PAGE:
Stickley furniture, Stickley philosophy and Stickley design means honesty of materials, utility, solid construction, place adaptability, proportion, effect aesthetically, and colour.

Just as these ideals were behind the mission of the five Stickley brothers’ different furniture and design efforts, so they steer today’s Stickley upholstery and solid wood furniture offerings.

The first Stickley Furniture Store

The original Stickley furniture store was started by brothers Leopold and John George Stickely in 1900.  They named their store ‘L and J.G. Stickley, Inc.’  The best-known of the brothers, Gustav, started his career as a furniture builder making copies of Victorian furniture, however, his heart – and his talent – were in the clean, unadorned lines of the furniture from the British Arts and Crafts movement.  Gustav traveled to England in 1898, where he became enthralled with the Arts and Crafts movement and the movement’s ideal of a return to handcrafted styles and a simpler life away from the factories and urbanized, mechanized, mass-produced society.


Gustav Stickley’s Mission Furniture

Stickley, who was then 41, returned home to Eastwood New York, and set up his now-famous ‘Craftsmen Shops’ in 1898, where he began creating his own furniture designs. He was drawn to the beauty of natural unadorned wood – hand polished to a sheen – combined with high-grained leather. His distinctive designs offered clean lines and rectilinear forms and featured mortise and tenon and dovetail joints, which doubled as simple decoration. He labeled his original pieces with his name and shopmark, which was a small joiner’s compass, inset with the slogan ‘Ais ik kan’ -which translates from Flemish as ‘To the best of my ability”. He preferred working with natural white oak, because of its ‘honesty’ and strength. Stickley’s furniture – which soon came to be called ‘Mission Oak’ because of the popularity of California’s mission architecture style in the early 1900s – and, perhaps, because it resembled the furniture used in the missions, gained popularity quickly. Many pieces became ‘must haves’ in the homes of the newly created middle class in America.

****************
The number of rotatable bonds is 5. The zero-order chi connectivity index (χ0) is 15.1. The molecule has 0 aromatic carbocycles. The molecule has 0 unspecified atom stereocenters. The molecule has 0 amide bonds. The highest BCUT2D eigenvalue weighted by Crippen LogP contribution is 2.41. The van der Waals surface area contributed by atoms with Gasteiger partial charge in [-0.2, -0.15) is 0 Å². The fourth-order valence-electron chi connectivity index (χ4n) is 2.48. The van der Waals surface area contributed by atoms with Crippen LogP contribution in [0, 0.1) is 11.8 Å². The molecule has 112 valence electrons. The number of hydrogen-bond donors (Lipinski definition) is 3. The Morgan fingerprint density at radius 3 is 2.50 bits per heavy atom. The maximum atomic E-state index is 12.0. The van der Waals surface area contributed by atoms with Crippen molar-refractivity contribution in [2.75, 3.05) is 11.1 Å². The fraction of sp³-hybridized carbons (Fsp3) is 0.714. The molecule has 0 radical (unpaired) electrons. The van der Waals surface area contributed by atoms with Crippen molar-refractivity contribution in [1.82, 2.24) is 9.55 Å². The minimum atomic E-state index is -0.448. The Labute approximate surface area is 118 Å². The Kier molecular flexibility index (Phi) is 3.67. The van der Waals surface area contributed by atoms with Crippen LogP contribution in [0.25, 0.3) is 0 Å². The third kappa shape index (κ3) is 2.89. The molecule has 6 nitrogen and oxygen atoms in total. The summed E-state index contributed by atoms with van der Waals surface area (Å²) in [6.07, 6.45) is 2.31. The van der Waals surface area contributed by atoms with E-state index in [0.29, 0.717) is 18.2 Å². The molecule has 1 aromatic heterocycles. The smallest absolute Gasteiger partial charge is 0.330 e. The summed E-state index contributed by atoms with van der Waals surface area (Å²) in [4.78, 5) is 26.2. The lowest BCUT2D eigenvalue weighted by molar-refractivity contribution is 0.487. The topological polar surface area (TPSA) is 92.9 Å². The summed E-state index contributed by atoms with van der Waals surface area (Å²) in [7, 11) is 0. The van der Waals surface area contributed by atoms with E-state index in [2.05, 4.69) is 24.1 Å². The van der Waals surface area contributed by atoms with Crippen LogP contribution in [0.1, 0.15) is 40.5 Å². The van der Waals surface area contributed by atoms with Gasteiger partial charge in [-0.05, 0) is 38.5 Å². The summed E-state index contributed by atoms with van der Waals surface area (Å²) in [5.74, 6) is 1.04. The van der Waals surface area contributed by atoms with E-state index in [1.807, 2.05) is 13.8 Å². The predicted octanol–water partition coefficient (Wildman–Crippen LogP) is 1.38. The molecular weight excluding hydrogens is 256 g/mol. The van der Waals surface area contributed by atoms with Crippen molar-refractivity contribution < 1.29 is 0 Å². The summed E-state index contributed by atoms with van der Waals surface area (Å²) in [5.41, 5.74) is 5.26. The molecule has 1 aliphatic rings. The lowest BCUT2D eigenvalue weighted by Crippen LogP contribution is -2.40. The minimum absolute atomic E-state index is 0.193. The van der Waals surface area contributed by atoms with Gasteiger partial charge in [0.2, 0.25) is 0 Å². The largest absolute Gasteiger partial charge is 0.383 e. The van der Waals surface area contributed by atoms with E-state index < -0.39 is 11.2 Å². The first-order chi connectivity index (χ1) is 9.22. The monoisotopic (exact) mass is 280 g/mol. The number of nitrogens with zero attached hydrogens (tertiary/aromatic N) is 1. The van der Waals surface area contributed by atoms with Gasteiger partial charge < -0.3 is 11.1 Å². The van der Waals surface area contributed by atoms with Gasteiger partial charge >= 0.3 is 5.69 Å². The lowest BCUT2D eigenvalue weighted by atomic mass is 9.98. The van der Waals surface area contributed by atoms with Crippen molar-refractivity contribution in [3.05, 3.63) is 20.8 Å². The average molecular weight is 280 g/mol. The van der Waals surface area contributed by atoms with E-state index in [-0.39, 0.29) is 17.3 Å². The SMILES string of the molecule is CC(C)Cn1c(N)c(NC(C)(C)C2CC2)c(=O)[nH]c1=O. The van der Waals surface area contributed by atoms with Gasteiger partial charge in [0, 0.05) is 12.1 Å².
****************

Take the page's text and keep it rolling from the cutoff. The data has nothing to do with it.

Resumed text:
The Settle – Mission Furniture at its Finest

Consider, for example, the ‘settle’ – a collector’s item currently gracing a bay window at the Gustav Stickley home in upper New York State.

A settle is an extremely old furniture idea with examples found as far back as 10th century Europe. A settle is a moveable, wooden bench with arms and a back, and was large enough to seat 3.

Built of solid oak or other hard woods, early settles were standard pieces of furniture in taverns and inns because of their durability, weight, and solidness. By the 16th century, as it became more popular, and began showing up in the finest homes, the settle was upholstered to improve its look and make it more comfortable for the ladies.

Brothers Gustav and Leopold Stickley each created separate visions of the settle. It was only natural that they should look look to earlier furniture styles as arts and crafts designers drew on guild times for inspiration.

One Gustav Stickley-inspired interpretation of the settle, the ‘Gus Storage Settle with Hinged Seat’, is quite close to the oldest known original designs. Gustav most noticeably altered the back and sides.

Attracted by the long, low lines of the mid-western prairie homes of his time, Leopold Stickley designed the Prairie Settle and also the Prairie Chair, a settle for one person.

Some of the Stickley Prairie examples feature spindles and others offer the beloved mission panels.

Harvey Ellis (a writer-cum-designer who worked with Gustav), designed a settle of his own, and in his version he created unique inlay patterns using English sycamore, maple, cherry, and other woods which distinguished the Stickley pieces from copycats.

We invite you to settle in a settle and consider which one to add to your home at our stores, Stickley Toronto and Manderley Manor, 561 and 567 Mount Pleasant Road, Toronto.